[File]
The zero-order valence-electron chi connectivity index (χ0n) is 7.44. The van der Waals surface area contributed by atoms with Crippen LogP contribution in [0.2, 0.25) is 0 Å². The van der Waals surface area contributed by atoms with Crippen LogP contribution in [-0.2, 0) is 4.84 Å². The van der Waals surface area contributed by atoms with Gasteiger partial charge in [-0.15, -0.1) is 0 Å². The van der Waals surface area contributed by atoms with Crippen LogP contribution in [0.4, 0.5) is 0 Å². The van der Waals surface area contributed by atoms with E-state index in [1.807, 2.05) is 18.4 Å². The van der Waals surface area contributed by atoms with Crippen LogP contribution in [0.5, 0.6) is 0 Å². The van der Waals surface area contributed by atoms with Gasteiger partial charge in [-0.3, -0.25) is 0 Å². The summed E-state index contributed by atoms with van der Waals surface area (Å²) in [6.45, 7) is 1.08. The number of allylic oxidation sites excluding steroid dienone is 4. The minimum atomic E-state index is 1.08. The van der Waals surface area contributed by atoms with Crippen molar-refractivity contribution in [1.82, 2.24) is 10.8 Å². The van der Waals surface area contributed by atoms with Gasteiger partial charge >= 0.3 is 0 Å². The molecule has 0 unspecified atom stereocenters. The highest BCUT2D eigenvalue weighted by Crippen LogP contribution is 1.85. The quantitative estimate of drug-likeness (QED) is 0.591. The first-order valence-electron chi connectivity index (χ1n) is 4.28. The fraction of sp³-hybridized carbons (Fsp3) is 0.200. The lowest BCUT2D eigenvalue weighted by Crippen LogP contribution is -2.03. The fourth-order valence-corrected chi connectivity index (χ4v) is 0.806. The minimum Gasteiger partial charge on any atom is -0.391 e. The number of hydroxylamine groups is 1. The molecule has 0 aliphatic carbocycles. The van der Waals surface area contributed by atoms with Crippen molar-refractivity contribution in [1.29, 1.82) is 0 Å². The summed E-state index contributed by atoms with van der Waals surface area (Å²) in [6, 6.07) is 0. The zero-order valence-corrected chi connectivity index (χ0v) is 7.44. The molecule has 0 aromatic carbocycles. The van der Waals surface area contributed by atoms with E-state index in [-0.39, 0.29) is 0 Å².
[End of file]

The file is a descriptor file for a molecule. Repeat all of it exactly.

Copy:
The zero-order valence-electron chi connectivity index (χ0n) is 7.44. The van der Waals surface area contributed by atoms with Crippen LogP contribution in [0.2, 0.25) is 0 Å². The van der Waals surface area contributed by atoms with Crippen LogP contribution in [-0.2, 0) is 4.84 Å². The van der Waals surface area contributed by atoms with Gasteiger partial charge in [-0.15, -0.1) is 0 Å². The van der Waals surface area contributed by atoms with Crippen LogP contribution in [0.4, 0.5) is 0 Å². The van der Waals surface area contributed by atoms with E-state index in [1.807, 2.05) is 18.4 Å². The van der Waals surface area contributed by atoms with Crippen LogP contribution in [0.5, 0.6) is 0 Å². The van der Waals surface area contributed by atoms with Gasteiger partial charge in [-0.3, -0.25) is 0 Å². The summed E-state index contributed by atoms with van der Waals surface area (Å²) in [6.45, 7) is 1.08. The number of allylic oxidation sites excluding steroid dienone is 4. The minimum atomic E-state index is 1.08. The van der Waals surface area contributed by atoms with Crippen molar-refractivity contribution in [1.82, 2.24) is 10.8 Å². The van der Waals surface area contributed by atoms with Gasteiger partial charge >= 0.3 is 0 Å². The molecule has 0 unspecified atom stereocenters. The highest BCUT2D eigenvalue weighted by Crippen LogP contribution is 1.85. The quantitative estimate of drug-likeness (QED) is 0.591. The first-order valence-electron chi connectivity index (χ1n) is 4.28. The fraction of sp³-hybridized carbons (Fsp3) is 0.200. The lowest BCUT2D eigenvalue weighted by Crippen LogP contribution is -2.03. The fourth-order valence-corrected chi connectivity index (χ4v) is 0.806. The minimum Gasteiger partial charge on any atom is -0.391 e. The number of hydroxylamine groups is 1. The molecule has 0 aliphatic carbocycles. The van der Waals surface area contributed by atoms with Crippen molar-refractivity contribution in [1.29, 1.82) is 0 Å². The summed E-state index contributed by atoms with van der Waals surface area (Å²) in [6, 6.07) is 0. The zero-order valence-corrected chi connectivity index (χ0v) is 7.44. The molecule has 0 aromatic carbocycles. The van der Waals surface area contributed by atoms with E-state index in [-0.39, 0.29) is 0 Å².